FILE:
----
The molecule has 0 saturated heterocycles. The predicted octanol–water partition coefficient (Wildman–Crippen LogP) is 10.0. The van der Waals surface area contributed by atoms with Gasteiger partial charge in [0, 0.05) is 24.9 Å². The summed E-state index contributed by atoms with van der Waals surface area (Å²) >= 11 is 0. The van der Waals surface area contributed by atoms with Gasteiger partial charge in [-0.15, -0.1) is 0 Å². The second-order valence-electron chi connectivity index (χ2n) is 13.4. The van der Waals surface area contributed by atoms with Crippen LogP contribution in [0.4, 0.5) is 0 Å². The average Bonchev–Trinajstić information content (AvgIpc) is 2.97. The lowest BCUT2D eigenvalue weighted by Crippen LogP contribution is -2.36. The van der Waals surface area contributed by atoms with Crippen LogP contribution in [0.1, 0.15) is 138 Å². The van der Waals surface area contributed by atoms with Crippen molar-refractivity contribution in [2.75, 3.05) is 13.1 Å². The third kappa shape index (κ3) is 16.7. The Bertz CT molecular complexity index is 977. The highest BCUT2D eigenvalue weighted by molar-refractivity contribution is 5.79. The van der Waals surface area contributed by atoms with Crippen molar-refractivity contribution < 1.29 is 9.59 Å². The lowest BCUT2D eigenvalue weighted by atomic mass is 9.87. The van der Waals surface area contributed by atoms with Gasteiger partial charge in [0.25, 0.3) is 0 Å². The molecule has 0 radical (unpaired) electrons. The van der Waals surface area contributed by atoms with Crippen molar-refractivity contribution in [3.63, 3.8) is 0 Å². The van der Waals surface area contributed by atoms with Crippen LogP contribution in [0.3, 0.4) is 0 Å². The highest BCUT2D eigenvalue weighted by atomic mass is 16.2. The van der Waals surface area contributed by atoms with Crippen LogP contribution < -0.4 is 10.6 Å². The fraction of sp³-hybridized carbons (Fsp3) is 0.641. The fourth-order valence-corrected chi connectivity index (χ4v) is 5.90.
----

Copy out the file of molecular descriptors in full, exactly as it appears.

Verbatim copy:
The molecule has 0 saturated heterocycles. The predicted octanol–water partition coefficient (Wildman–Crippen LogP) is 10.0. The van der Waals surface area contributed by atoms with Gasteiger partial charge in [0, 0.05) is 24.9 Å². The summed E-state index contributed by atoms with van der Waals surface area (Å²) >= 11 is 0. The van der Waals surface area contributed by atoms with Gasteiger partial charge in [-0.15, -0.1) is 0 Å². The second-order valence-electron chi connectivity index (χ2n) is 13.4. The van der Waals surface area contributed by atoms with Crippen LogP contribution in [0.4, 0.5) is 0 Å². The average Bonchev–Trinajstić information content (AvgIpc) is 2.97. The lowest BCUT2D eigenvalue weighted by Crippen LogP contribution is -2.36. The van der Waals surface area contributed by atoms with Crippen LogP contribution in [0.1, 0.15) is 138 Å². The van der Waals surface area contributed by atoms with Crippen molar-refractivity contribution in [2.75, 3.05) is 13.1 Å². The third kappa shape index (κ3) is 16.7. The Bertz CT molecular complexity index is 977. The highest BCUT2D eigenvalue weighted by molar-refractivity contribution is 5.79. The van der Waals surface area contributed by atoms with Crippen molar-refractivity contribution < 1.29 is 9.59 Å². The lowest BCUT2D eigenvalue weighted by atomic mass is 9.87. The van der Waals surface area contributed by atoms with Gasteiger partial charge in [0.25, 0.3) is 0 Å². The molecule has 0 radical (unpaired) electrons. The van der Waals surface area contributed by atoms with Crippen molar-refractivity contribution in [3.63, 3.8) is 0 Å². The van der Waals surface area contributed by atoms with Crippen LogP contribution in [0.3, 0.4) is 0 Å². The highest BCUT2D eigenvalue weighted by atomic mass is 16.2. The van der Waals surface area contributed by atoms with Crippen LogP contribution < -0.4 is 10.6 Å². The fraction of sp³-hybridized carbons (Fsp3) is 0.641. The fourth-order valence-corrected chi connectivity index (χ4v) is 5.90.